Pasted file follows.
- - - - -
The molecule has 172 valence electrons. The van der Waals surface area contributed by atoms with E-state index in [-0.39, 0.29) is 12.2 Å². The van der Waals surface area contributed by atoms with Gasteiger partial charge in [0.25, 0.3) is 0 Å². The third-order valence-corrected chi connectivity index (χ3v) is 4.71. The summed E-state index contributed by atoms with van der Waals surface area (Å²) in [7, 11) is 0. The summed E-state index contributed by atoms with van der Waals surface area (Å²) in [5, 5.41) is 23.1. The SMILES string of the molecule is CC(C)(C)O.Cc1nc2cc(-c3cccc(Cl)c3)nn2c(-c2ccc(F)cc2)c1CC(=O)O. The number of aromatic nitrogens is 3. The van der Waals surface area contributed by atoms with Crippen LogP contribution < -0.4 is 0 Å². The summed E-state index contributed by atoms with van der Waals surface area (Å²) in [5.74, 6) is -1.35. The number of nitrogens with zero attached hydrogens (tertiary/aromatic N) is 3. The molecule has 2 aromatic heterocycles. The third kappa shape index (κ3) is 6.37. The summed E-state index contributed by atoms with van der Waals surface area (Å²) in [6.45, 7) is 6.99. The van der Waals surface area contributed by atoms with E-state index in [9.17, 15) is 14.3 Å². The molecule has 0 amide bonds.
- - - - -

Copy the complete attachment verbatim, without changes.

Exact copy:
The molecule has 172 valence electrons. The van der Waals surface area contributed by atoms with E-state index in [-0.39, 0.29) is 12.2 Å². The van der Waals surface area contributed by atoms with Gasteiger partial charge in [0.25, 0.3) is 0 Å². The third-order valence-corrected chi connectivity index (χ3v) is 4.71. The summed E-state index contributed by atoms with van der Waals surface area (Å²) in [7, 11) is 0. The summed E-state index contributed by atoms with van der Waals surface area (Å²) in [5, 5.41) is 23.1. The SMILES string of the molecule is CC(C)(C)O.Cc1nc2cc(-c3cccc(Cl)c3)nn2c(-c2ccc(F)cc2)c1CC(=O)O. The number of aromatic nitrogens is 3. The van der Waals surface area contributed by atoms with Crippen LogP contribution < -0.4 is 0 Å². The summed E-state index contributed by atoms with van der Waals surface area (Å²) in [5.74, 6) is -1.35. The number of nitrogens with zero attached hydrogens (tertiary/aromatic N) is 3. The molecule has 2 aromatic heterocycles. The third kappa shape index (κ3) is 6.37. The summed E-state index contributed by atoms with van der Waals surface area (Å²) in [6.45, 7) is 6.99. The van der Waals surface area contributed by atoms with E-state index in [9.17, 15) is 14.3 Å². The molecule has 0 amide bonds.